Gladwyn Leiman passed away peacefully on 1st October, 2023, three days before her 79th birthday, in Colchester, Vermont, USA, her home for more than 20 years.

Gladwyn, daughter of Edith (nee Rosenberg) and Dr. Norman Leiman, grew up as a privileged product of Apartheid South Africa. Most atypically, as a newly qualified doctor she began her career at Baragwanath Hospital, a gigantic facility in the infamous Black South African “township” of Soweto, to which few White South Africans ever went. There, her initiative, “Project Screen Soweto”, monitored for cervical cancer precursors and established family planning protocols that led to a significant reduction in cervical cancers in the large population she followed. In the process she created a database that enabled researchers and practitioners across the world to expand the study and treatment of that lethal disease.

Among other precedent setting global contributions, as head of the cytology laboratory at the South African Institute for Medical Research, Gladwyn was a pioneer in early detection diagnostic cytopathology by fine needle aspiration (FNA), particularly deep organ aspirates, that in the words of an esteemed pathologist, “enhanced and extended the lives of millions” (emphasis is his).

For this, and many other clinical studies, Gladwyn was a sought-after speaker in international Obstetrics-Gynecology and Pathology communities, to whom she lectured and led panels, workshops, tutorials and seminars in 20 countries on six continents.

Tributes to Gladwyn always mention what a generous and compassionate mentor she was, most especially to young women trying to find their way through a male-dominated profession. Setting a precedent, she taught screening technologists and nurses, first, to perform superficial mass aspirations, and later, deep organ procedures. Not having to perform FNAs themselves freed cytopathologists to focus on providing immediate and accurate diagnoses—a hallmark of cytology departments Gladwyn ran—that often avoided the need for invasive surgery.

In 2000, Gladwyn was recruited as the Director of Cytopathology and a Professor of Pathology at the University of Vermont Medical Center in Burlington, VT, from which she retired in 2016.

This lifetime of achievement was recognized at the International Congress of Cytology in Paris in 2012 with the Maurice Goldblatt Award and by inclusion among 100 internationally renowned luminaries in a recently published book A Century of Achievement: South African Contributions to Global Medicine 1890-1990.     

When Gladwyn retired, she was determined to reengage her right brain and refocus on pre-medical school passions: literature, music, and history. But it was her study of the Holocaust, a lifelong pursuit, that offers the clearest picture of her non-medical self.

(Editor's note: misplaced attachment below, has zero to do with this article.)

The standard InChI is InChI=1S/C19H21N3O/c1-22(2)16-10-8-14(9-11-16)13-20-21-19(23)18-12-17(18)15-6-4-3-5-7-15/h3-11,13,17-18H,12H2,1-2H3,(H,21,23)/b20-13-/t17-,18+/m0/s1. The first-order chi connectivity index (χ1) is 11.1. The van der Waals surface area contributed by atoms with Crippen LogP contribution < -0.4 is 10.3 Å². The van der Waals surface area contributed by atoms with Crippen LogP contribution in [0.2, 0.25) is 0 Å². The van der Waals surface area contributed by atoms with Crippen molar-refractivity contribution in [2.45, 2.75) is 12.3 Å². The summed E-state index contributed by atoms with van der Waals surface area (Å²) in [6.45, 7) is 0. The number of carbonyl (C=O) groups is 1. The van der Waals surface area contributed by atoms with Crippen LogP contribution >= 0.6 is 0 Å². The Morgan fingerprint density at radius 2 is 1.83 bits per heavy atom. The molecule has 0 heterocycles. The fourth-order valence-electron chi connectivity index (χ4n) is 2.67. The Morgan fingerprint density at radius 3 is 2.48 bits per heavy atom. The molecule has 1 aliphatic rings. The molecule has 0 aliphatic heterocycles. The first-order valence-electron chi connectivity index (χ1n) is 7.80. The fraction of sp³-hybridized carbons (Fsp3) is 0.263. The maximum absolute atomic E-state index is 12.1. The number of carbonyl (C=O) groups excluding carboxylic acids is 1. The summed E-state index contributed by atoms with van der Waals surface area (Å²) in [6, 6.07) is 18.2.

In her usual way, Gladwyn became an authority on that horrific period of humankind’s inhumanity. She visited sites throughout Eastern Europe to research the atrocities and savagery perpetrated there. Her goal was to try to comprehend the incomprehensible: How neighbors could be inflamed to butcher neighbors. How masses could get swept up in a fever of violence and barbarity. Or justify the complicity of their inertia. In light of continuing genocides since 1945, she agonized over how the world could find the resolve to make the post-Holocaust cri de coeur “Never Again!” mean what it says. Needless to say, she found no satisfactory answers. But she never stopped searching and trying to understand.

Having spent her professional life diagnosing cancer, Gladwyn always assumed some insidious form would end her own life. And so expressed relief a few years ago when she was diagnosed with what would likely be the gentler end that is renal failure. Being able to live independently at home until just her last two days allowed her to continue observing the Sabbath, High Holy days and Festivals, and participate in Jewish and Zionist education, music, and cultural activities that strongly influenced her throughout her life. And, in her own word, to achieve “serenity”.

Gladwyn’s absence will be felt by her many friends and associates across the globe. And most acutely by her brothers Russell and Darryll and their wives Elaine and Michelle, and by her cherished nephew, Ilan, who was like a surrogate son.

The cycle of life is relentless. We come. We pass. Our lifetimes are meaningful in different ways. Gladwyn’s contributions will long continue to serve the world she has left behind.

Donations in her memory can be made to:

The University of Vermont Foundation         (

American Society for Yad Vashem                (

Rainforest Trust                                              (